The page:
Derek Hoke brought St. Louis a traditional, Nashville-infused set. On “Gone Gone Gone” Hoke replaced record-side keys with well-executed, distorted guitar. Likewise, “Mean Mama” was “meaner” than its record counterpart. Playing with Hoke, Mark Roberts, ex-standup-bass player of the Dirt Daubers, shaded from slap-bluegrass to a more careful and studied style, telling me personally his own playing is “tighter” when playing with Hoke.
Overall, Hoke’s show was delivered appropriately more up-beat and booze-addled than his the straight, Nashville-style of his recordings, with spurs, streetlights and waterfalls of tremolo. Most of the songs, such as “Lonely Street” and “Cumberland Blues,” were improved by the barroom treatment.
Cory Chisel and the Wandering Sons, who oddly also feature a “daughter,” Adriel Harris, unleashed a set of Southern-ized folk rock tunes intimate and full of romantic bombast. In addition to Harris, Chisel brought a three-piece band, which rocked along with the duo on most of the evening’s tunes.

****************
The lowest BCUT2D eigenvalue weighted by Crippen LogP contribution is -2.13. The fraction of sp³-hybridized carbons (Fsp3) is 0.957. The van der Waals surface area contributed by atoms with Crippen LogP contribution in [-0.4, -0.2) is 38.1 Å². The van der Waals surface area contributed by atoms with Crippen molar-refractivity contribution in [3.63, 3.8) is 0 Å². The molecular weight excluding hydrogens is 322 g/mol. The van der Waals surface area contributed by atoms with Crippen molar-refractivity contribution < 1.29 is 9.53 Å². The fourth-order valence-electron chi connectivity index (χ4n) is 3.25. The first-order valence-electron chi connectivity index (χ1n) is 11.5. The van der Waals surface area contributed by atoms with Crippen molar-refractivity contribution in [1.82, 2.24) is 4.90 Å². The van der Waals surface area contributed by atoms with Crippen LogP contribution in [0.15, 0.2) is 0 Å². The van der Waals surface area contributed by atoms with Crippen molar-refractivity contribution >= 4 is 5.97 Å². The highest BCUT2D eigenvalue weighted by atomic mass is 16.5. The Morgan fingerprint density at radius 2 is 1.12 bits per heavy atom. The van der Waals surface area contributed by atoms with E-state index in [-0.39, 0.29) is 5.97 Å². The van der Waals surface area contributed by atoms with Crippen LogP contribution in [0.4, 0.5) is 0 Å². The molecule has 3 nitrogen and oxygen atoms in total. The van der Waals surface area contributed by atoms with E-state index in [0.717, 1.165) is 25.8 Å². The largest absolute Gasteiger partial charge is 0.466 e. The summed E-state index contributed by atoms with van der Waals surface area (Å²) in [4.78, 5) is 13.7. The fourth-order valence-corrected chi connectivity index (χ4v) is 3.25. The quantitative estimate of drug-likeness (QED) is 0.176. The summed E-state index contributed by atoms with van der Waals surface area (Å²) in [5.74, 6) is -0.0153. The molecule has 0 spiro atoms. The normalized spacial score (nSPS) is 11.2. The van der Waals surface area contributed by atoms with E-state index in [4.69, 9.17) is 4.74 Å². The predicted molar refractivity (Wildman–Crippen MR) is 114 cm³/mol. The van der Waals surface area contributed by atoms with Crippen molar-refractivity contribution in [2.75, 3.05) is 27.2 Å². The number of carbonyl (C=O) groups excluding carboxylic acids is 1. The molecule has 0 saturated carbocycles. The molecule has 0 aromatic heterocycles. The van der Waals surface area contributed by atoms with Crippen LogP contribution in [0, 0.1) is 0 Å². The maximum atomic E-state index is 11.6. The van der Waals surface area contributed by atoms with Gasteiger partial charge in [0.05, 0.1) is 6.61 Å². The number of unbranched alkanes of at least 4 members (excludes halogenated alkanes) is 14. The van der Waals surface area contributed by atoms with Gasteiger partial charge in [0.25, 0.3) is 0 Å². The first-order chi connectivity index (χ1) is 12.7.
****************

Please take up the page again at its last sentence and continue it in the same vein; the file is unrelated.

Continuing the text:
“This Is How It Goes,” from 2012′s “Old Believers,” bounded through American-pop vespers with Harris’ melty backing vocals. “I’ve Been Accused” found Chisel plucking his guitar and singing, “I’ve been accused of loving you for so long now that I can see where I went wrong.”
Chisel’s vocal timbre and rock-star swagger was so impressive that one woman leapt on stage, turned and flashed the audience her light-pink nipples. Here, I must claim a personal Off Broadway first. Boobs! It took a second for Chisel to regain composure, laughing as he started up the next song.